Sunday, November 8, 2020

Music History Today: November 9, 2020

November 9, 1973: Billy Joel releases his breakthrough album, "Piano Man." 

Piano Man proved to be the first Billy Joel album to gain any real traction on the charts. It broke the Billboard Top 30 in 1974. But it would take him several more years before he'd really become a household name with 1977's The Stranger. 

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Joel later reflected, "Piano Man was not a hit record. It was a turntable hit. In other words, it didn’t sell through." He'd have to endure additional commercial struggles to get there, but soon enough, there would come a point when disc jockeys would be spinning all the Billy Joel hits anyone could ask for - and they all started with Piano Man.  

Read more: Ultimate Classic Rock

November 9, 1962:  The Miracles released the first song produced by Smokey Robinson, "You've Really Got A Hold On Me."

"You've Really Got a Hold On Me" was written by Smokey Robinson while in New York in 1962 on business for Motown. He heard Sam Cooke's "Bring It On Home to Me", which was in the charts at the time, and — influenced by it — wrote the song in his hotel room.

One of the Miracles' most covered tunes, this million-selling song received a 1998 Grammy Hall of Fame Award. It has also been selected as one of The Rock and Roll Hall of Fame's 500 Songs that Shaped Rock and Roll.  

Read more: Wikipedia

November 9, 1968: Cream peaked at number 6 on the Billboard Hot 100 chart with "White Room." 

There’s no question; if we had to pick just one track by Cream that epitomizes Jack Bruce’s vocal delivery it would be ‘White Room.’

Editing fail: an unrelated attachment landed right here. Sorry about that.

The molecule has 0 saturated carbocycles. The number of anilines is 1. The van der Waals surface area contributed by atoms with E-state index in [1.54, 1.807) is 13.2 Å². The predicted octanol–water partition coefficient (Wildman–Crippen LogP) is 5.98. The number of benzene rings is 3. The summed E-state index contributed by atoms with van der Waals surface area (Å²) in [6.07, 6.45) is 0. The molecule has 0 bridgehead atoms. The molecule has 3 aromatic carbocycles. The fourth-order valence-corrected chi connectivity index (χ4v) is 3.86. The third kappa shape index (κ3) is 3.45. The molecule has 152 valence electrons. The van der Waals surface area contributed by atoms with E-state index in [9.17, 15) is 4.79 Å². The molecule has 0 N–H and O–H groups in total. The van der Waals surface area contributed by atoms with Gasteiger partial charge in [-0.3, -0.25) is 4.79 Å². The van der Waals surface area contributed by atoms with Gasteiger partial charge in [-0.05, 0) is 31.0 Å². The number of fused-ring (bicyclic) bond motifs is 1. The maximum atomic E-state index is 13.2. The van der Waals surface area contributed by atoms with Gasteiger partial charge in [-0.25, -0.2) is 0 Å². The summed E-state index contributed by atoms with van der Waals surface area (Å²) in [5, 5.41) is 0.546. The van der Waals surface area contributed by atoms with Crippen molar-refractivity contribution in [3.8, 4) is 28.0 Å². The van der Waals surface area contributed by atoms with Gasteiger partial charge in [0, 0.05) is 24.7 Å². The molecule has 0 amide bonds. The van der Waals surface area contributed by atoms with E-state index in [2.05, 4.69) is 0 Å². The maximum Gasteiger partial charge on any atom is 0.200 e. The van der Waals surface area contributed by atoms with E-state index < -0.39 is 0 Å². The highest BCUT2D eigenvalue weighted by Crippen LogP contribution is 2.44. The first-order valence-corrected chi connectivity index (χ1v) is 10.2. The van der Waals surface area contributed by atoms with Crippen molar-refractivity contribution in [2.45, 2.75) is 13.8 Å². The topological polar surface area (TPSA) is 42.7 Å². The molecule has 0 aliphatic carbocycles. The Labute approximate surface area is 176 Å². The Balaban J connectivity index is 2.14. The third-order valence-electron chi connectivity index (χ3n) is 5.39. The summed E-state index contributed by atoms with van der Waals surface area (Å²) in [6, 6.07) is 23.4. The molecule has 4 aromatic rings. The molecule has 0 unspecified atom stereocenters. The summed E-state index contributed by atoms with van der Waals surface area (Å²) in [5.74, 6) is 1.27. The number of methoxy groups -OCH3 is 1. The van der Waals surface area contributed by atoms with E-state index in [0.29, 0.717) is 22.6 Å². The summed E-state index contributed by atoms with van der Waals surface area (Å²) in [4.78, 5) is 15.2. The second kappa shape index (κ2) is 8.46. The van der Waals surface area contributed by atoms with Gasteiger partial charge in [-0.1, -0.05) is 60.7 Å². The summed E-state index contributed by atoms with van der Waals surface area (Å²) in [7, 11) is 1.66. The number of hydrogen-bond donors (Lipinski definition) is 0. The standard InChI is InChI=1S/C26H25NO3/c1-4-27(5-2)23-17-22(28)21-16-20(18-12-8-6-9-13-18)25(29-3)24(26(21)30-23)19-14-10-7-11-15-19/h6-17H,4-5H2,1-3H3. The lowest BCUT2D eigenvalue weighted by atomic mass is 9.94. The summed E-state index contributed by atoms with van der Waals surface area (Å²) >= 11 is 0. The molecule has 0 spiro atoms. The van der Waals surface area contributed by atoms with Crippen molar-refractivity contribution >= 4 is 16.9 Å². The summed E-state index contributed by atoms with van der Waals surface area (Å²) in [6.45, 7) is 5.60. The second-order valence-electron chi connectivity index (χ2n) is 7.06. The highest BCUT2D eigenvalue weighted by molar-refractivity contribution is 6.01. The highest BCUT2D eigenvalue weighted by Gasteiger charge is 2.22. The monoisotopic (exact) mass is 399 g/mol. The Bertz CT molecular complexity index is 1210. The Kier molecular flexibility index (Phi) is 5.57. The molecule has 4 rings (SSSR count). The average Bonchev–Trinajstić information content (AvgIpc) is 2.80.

l-r: Ginger Baker,  Jack Bruce, Eric Clapton

There is something so special about the way he comes in following the track’s distinctive opening, an opening that Ginger Baker says he came up with. Add to this Ginger’s perfect drum patterns, Eric Clapton’s great wah-wah guitar, ringing chords and brilliant solo on the outro, and what you have is pure Cream. 
Read more: U Discover Music

November 9, 1969  Simon & Garfunkel record "Bridge Over Troubled Water" with future member of Bread, Larry Knechtel on piano. 

Rock & roll was in full creative bloom, the film version of the Woodstock festival was about to open in theaters, and Led Zeppelin had overtaken the Beatles as favorite rock band in a U.K. poll. 

Simon & Garfunkel

But on February 28th, 1970, the song that would hit Number One and remain there for six weeks wasn’t a rocker but a ballad, and, it turned out, the ballad the country seemed to need at the moment as the tumultuous Sixties ended. Musically, Simon and Garfunkel’s “Bridge Over Troubled Water” would be a key moment in Simon’s creative development, demonstrating that he wasn’t simply limited to folk rock.  

Read more: Rolling Stone

November 9, 1971:  Nilsson released the single "Without You." It will reach number 1 on the charts on February 19, 1972, for two weeks.

In December 1969, an unknown band called Badfinger released “Come and Get It,” a catchy pop song written by Paul McCartney, who had given it to the band to help them break into the charts. It worked. But it was the wrong song for the wrong band at the wrong time. 

Harry Nilsson

While McCartney’s ditty was giving them instant chart recognition, two of the group’s members, Pete Ham and Tom Evans, were hatching a more dramatic song back in their Golders Green bedsits. “Without You” was written about the two men’s relationships with their girlfriends: Ham wrote the verse, Evans the chorus. 

Read more: Financial Times

Piano Man
Billy Joel

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